It is fun and exciting when it happens, and as it was pointed out, most of the time is avoidable and can be controlled by good skippering. Fun nonetheless.

As you can see, it happens to almost any kind of boat too! Some boats do better than others, but honestly, it is pretty much in the hands of skipper.

Enjoy
Boomer
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Old Jan 11, 2013, 01:52 PM
Kimo
United States, HI, Honolulu
Joined Jun 2011
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Talking about pitch poling Will Lesh has a picture and video of a T50 doing a wheelie in the owner pictures on Tippecanoe web site. Its something to see a boat with its stern burried in the water and its bow several inches in the air.
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Old Jan 11, 2013, 03:03 PM
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Quote:
Originally Posted by Hircsailor View Post
Talking about pitch poling Will Lesh has a picture and video of a T50 doing a wheelie in the owner pictures on Tippecanoe web site. Its something to see a boat with its stern burried in the water and its bow several inches in the air.
Try turning rapidly into the wind while heeled well over and travelling fast - bow will come out most times....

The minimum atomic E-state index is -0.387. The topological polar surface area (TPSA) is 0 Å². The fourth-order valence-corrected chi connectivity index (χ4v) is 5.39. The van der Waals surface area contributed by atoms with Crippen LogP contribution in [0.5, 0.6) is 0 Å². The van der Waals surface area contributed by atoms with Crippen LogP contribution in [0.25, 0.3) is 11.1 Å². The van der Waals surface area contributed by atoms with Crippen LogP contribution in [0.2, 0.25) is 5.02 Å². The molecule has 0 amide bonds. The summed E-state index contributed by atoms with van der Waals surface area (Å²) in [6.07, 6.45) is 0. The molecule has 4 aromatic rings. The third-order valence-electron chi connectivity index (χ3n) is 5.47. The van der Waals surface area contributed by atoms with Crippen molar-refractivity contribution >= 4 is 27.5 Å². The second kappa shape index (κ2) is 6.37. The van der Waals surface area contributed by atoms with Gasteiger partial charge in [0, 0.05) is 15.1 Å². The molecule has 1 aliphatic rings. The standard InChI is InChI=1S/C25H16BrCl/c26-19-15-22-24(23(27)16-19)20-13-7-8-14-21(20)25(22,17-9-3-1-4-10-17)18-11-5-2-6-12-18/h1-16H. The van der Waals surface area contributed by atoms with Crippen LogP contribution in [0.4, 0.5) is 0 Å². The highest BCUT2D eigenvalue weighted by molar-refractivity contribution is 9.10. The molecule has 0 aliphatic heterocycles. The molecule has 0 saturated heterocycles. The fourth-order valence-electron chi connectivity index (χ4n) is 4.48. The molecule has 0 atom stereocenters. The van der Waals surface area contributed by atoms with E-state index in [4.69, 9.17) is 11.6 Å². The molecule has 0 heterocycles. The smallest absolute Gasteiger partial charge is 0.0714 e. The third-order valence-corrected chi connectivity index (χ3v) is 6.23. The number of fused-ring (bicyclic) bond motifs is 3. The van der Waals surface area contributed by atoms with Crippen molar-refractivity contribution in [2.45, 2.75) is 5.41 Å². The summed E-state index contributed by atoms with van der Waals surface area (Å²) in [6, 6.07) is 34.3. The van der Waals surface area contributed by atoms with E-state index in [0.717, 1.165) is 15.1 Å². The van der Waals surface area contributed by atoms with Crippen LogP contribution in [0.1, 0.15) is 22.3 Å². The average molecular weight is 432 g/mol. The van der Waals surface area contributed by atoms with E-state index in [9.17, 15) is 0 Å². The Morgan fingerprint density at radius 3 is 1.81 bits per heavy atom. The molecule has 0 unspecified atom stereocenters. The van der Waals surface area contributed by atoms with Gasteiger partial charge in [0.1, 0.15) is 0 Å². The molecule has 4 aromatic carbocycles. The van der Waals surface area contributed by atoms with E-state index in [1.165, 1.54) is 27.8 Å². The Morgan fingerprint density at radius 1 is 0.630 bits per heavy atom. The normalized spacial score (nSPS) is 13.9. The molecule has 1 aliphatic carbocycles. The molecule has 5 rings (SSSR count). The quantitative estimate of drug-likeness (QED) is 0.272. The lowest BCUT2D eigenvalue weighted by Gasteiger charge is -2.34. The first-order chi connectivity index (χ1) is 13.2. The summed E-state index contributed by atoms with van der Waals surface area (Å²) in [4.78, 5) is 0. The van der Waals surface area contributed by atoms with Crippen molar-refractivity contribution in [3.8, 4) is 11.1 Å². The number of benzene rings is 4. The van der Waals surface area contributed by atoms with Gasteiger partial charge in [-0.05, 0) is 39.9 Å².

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Old Jan 11, 2013, 07:13 PM
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Hah! I have made my Fairwind do almost what is shown in the pic captioned "ouch" above.

Although I'm clueless about building models, I have owned and sailed many sailboats over the years. Right now the fleet includes a Com-Pac Sun Cat, a pair of Hobie Adventure Islands, and a Klepper foldable kayak with sail kit. So you can use regular sailing terms without much risk of confusing me.

Boomer, thanks for your research on the sail servo question!

On to the rudder servo... I assume there are a lot more of them suited for that application since it does not require as much power. The old one was stuck in there on its side with tape. I did not enjoy removing it. My question is: was it on its side for some reason? Seems to me it could push and pull on that rod leading back to the rudder from an upright position and it would be easier to build it some kind of box to sit in upright than on its side. Am I missing something? Is it normal to see them on their side in these boats?